21 day debate journey from Vermont to Missouri to Serbia to Slovenia and back to Vermont, January, 2003
| Part One | Part Two | Part Three | Part Four | Part Five | Part Six | Part Seven | Part Eight | Part Nine | Part Ten |




The Lawrence Debate Union is an endowed co-curricular program at the University if Vermont. Active since 1899, the LDU trains students in debating and enters them in competitions all over the world. The LDU participates in USA policy debate sponsored by the Cross Examination Debate Association, the National Debate Tournament, and the Society Advocating More and Better Argumentation. Last year the LDU was in almost 900 debates, finished ninth in the national sweepstakes race, held numerous public debates, presented over 25 television programs, and engaged in numerous outreach activities. I am lucky enough to be the director of the LDU.

I have been a debate coach at the university level since 1972 and I starting coaching high school debate in 1970. Since 1995 I have been involved in promoting debate in nations other than the USA.

We have traditionally taken a long debate trip during the break between the fall and spring semesters. Students return to campus right after Christmas, work 9 AM-5 PM preparing for the rest of December, and then after new year we drive from Vermont to Kansas City (27 hours). In Kansas City we attend two three-day debate tournaments and then we drive home (another 27 hours). We generally use this trip as a way to dramatically raise the performance of our younger debaters through the days of preparation and then we enter them in higher divisions at the tournaments so that they can learn from their competition.

The preparation days involve the same sorts of activities. We do speaking drills, have practice debates, work on files, do research, have strategy meetings, etc. Because USA policy debate involves one topic that we debate for an entire year, and because it is allowable to read quoted material in the debates, research and preparation are critical for success. This year the topic is, resolved: that the United States federal government should ratify or accede to and implement one or more of the following: Kyoto protocols, Strategic offensive Reduction treaty, International Criminal Court, Comprehensive Nuclear Test Ban Treaty, Second optional protocol to the Rome Convention banning the death penalty. The affirmative team picks one of these treaties to have the USA adopt, and the negative opposes that.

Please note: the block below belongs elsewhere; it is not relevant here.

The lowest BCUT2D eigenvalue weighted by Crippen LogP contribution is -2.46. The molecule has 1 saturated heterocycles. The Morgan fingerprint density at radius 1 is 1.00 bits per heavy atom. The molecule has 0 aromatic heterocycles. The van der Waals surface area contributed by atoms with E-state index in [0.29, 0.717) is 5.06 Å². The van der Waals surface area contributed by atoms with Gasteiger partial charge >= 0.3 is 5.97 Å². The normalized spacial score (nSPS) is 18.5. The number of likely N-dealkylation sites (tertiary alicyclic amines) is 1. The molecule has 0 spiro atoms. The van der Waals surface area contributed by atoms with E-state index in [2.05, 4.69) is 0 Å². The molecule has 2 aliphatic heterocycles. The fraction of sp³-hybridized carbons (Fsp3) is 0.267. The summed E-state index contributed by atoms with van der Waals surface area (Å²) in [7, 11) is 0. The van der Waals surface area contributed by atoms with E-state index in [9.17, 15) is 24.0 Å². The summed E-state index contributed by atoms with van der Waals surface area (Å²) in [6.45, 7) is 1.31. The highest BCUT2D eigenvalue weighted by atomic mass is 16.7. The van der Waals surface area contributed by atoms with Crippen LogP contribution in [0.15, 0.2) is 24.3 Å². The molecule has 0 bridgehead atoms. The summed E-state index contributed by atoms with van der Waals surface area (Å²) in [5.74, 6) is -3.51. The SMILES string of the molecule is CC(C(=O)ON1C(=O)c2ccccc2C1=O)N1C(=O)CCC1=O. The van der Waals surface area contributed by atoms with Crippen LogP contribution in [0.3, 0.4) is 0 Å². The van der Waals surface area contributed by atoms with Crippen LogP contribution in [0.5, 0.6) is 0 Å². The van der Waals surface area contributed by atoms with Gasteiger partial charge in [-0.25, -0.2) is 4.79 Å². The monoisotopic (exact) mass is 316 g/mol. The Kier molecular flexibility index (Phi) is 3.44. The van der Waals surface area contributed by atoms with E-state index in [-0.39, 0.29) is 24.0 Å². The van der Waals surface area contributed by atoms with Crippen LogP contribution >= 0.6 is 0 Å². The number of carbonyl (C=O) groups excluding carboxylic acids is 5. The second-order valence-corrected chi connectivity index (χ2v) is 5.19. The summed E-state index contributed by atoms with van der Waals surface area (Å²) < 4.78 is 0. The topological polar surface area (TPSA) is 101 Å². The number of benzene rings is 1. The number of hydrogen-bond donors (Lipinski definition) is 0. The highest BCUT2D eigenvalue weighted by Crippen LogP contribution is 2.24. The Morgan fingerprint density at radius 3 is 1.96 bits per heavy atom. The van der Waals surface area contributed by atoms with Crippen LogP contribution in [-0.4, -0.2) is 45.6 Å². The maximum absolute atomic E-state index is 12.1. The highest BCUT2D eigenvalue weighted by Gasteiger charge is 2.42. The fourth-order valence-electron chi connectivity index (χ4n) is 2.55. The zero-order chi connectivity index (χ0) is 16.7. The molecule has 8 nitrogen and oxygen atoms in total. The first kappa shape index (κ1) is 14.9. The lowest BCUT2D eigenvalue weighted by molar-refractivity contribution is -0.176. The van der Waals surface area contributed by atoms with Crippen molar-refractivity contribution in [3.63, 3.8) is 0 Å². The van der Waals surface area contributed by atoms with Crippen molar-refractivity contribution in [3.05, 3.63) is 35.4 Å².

Policy debates in America are very complex, high-speed affairs full of argumentative jargon and intellectual shorthand. The time limits are as follows:
First affirmative constructive 9 minutes
Cross-examination 3 minutes
First negative constructive 9 minutes
Cross-examination 3 minutes
Second affirmative constructive 9 minutes
Cross-examination 3 minutes
Second negative constructive 9 minutes
Cross-examination 3 minutes
First negative rebuttal 6 minutes
First affirmative rebuttal 6 minutes
Second negative rebuttal 6 minutes
Second affirmative rebuttal 6 minutes
Each team also has 10 minutes of preparation time to use as they please during the debate, usually before they speak.


| Work is intense preparing for the trip |

Policy debates, as you can see, take a long time. Usually there are 30 to 45 minutes of time between the release of the pairings and the start of the debates. As well, the judge will take 15 to 20 minutes to decide and then have a 15 to 20 minute discussion with the debaters after revealing the decision. This, a full debate will take over 2.5 hours. With four debates in a day, that is a long and tiring process. Yet, people seem to love it and flourish within this tense and trying setting.
This year we are taking four teams on this trip. We did have five but one had to drop out at the last minute because one of the team members did not meet his work and preparation obligations. We have several coaches and alumni who would also be taking the trip to help out.

Our preparation was productive and fun. We worked all day and the students often got together in the evenings to socialize, but some to continue working. We broke up a little early on December 31 so that we all could celebrate.

We were also involved in preparation for the parliamentary tournament in Belgrade. I worked with the students and we had several practice debates. These students are trained policy debaters, and so needed to learn the different style and technique involved in NPDA parliamentary debating. I even debated against them twice to get them ready. It was quite enjoyable.

| Michael Malone. Kayce Massey | Jillian Marty, our President |

| Helen Morgan leads speaking drills |